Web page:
Cults : Offering

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Cults Offering review

A decade ago I interned for a music magazine and while I have been gone for about 10 years—though still contributing to the one you’re currently reading—press releases still find their way into my inbox from far reaches of the universe. Obscure record labels, “hot” new rappers and countless remixes all clamor into a sonic battle royale hoping to find their way into ubiquity. I occasionally read the press releases and look at the accompanying promotional photos and it’s a clear indicator of the fact that honorably promoting music is incredibly difficult. Marketing rock music—namely the bric-a-brac breed—is especially difficult. If I was directing a photo shoot with New York duo Cults, I have no idea what kinds of nudging I would give to do their brilliant simplicity justice.

The duo have, for several albums, created ethereal dreamscapes created by Madeline Follin’s crooning over Brian Oblivion’s instrumentation. Their latest, Offering, opens with the the title-track ballad where Follin follows Oblivion’s dreamy melodies with delicate efficiency; “Offering” is followed by “I Took Your Picture,” which perks up the album’s tempo with a dazzling multilayered vocal track. Later, “Good Religion” is a gorgeous collision of vocals, cinematic scoring and airy pop, each subsequent listen revealing more of Cults’ complex compositions. Offering ends with the banger, “Gilded Lily” which hears Follin roar over Oblivion’s epic collision of organ, piano and percussion.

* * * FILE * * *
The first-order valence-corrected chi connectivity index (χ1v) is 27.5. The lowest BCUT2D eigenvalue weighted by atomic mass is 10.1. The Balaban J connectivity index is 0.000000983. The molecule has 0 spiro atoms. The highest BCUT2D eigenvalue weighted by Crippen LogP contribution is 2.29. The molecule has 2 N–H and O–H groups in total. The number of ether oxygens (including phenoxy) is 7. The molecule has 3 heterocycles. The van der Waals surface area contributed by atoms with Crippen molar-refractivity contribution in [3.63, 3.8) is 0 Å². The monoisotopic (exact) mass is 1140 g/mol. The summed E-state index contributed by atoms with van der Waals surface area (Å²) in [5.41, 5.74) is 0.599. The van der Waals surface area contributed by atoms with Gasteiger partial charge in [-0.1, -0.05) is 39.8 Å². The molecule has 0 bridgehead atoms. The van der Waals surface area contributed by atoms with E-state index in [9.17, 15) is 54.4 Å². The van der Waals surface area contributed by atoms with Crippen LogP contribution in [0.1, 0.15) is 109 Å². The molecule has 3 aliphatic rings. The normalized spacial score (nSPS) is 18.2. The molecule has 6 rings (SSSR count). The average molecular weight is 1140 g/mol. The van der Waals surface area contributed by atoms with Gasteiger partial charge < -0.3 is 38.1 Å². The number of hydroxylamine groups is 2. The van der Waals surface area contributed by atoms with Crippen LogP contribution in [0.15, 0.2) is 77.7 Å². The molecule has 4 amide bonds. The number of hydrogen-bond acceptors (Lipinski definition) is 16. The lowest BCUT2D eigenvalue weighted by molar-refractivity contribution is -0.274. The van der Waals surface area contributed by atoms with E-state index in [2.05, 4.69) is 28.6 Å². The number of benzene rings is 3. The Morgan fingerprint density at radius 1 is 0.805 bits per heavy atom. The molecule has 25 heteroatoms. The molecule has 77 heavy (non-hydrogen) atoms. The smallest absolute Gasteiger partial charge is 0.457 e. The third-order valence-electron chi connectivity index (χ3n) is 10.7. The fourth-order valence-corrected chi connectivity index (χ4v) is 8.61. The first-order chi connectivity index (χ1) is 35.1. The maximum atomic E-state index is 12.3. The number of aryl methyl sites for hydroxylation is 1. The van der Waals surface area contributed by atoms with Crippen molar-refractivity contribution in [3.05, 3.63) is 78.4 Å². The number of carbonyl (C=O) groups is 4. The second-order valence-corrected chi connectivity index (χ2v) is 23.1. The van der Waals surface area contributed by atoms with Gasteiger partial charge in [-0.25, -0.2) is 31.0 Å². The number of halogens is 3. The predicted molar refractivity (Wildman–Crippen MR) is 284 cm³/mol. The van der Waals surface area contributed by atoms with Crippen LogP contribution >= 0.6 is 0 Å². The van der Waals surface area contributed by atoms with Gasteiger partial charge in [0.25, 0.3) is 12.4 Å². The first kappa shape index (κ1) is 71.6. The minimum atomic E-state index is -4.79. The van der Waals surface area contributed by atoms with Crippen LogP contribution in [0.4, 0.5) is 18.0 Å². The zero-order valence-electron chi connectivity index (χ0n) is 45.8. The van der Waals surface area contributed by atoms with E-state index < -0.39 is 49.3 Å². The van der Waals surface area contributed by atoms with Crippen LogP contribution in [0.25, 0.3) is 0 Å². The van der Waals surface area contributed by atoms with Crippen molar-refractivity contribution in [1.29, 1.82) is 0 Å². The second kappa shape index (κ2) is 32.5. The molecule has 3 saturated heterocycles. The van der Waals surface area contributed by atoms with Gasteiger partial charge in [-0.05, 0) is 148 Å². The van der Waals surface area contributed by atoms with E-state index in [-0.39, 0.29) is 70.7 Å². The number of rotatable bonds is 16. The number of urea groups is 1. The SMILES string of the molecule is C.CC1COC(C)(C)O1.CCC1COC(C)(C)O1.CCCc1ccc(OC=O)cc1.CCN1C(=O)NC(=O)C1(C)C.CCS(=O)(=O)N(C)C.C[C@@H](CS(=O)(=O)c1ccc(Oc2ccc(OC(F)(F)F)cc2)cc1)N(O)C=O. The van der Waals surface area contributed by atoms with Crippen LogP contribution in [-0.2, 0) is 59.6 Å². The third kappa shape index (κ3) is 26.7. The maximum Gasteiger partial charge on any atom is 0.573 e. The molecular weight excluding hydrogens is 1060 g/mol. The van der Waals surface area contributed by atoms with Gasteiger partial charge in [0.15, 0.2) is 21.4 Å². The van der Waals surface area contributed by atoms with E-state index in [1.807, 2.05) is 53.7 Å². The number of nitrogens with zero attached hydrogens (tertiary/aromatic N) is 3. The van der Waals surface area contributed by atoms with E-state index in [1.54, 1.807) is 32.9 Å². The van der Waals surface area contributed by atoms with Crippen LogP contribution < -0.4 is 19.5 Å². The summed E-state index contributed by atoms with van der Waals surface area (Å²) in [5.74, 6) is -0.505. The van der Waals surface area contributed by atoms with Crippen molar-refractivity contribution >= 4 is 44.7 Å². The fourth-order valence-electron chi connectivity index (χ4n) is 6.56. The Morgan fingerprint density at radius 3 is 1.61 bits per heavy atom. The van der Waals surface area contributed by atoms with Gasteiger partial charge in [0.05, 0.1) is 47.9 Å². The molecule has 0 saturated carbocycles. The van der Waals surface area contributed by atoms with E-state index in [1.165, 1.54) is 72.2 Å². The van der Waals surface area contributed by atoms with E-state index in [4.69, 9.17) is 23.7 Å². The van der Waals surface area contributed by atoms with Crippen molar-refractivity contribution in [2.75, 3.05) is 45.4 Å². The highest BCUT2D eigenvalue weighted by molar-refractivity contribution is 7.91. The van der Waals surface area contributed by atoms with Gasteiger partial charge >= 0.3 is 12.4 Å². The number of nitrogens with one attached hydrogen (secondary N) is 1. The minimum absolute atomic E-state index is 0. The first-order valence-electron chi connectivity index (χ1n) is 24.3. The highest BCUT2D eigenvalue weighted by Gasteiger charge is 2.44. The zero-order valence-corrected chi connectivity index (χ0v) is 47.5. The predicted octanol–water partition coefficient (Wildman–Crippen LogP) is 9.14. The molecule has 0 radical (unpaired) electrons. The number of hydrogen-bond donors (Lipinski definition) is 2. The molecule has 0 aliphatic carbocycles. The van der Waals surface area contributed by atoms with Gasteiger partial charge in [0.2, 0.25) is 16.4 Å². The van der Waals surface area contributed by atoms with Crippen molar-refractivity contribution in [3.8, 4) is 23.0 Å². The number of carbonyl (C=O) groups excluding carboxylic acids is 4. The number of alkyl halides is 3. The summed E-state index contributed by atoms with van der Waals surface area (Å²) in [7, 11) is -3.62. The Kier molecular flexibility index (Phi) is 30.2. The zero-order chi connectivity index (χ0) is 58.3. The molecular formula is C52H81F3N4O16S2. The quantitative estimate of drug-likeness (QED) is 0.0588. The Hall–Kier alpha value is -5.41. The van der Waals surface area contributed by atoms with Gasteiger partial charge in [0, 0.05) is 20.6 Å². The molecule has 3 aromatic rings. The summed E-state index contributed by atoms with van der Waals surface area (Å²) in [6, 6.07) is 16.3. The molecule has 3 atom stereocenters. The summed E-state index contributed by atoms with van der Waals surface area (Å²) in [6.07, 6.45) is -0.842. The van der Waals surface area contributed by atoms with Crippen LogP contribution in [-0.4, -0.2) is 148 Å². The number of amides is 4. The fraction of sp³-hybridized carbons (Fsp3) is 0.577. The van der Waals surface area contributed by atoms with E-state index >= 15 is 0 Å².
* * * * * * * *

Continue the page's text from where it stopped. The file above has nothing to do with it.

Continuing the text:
Offering, similar to their cover art, gives small, reclusive glimpses of the two central members of the band, which keeps the group’s reserved dynamism in tact. With enigmatic vocal offerings such as “Natural State” and the almost holiday-esque “Nothing is Written,” the duo reveal minimal amounts of tangible mundane ideas (sans music, it would be incredibly difficult to to become a Cults mega-fan), keeping their presences almost ephemeral and ghostlike. In fact, knowing that there are two people in this group, or even knowing that Cults is a group, is really irrelevant, as it is the fused amalgam of Oblivion and Follin that makes Offering so intriguing.

While I don’t think Cults should market themselves by staring at the camera nonchalantly or even antagonistically, I cannot really offer an alternative. Follin and Oblivion continue to create sophisticated indie pop and I’m not quite sure how they should arrange their facial expressions to convey such an output. Perhaps, being that the music is so dreamlike, there is no emotion or lack thereof that can accurately depict the haunting pop on Offering. I understand this is not a satisfying answer but the film school dropout narrative just doesn’t give Cults the accessible credit they deserve.

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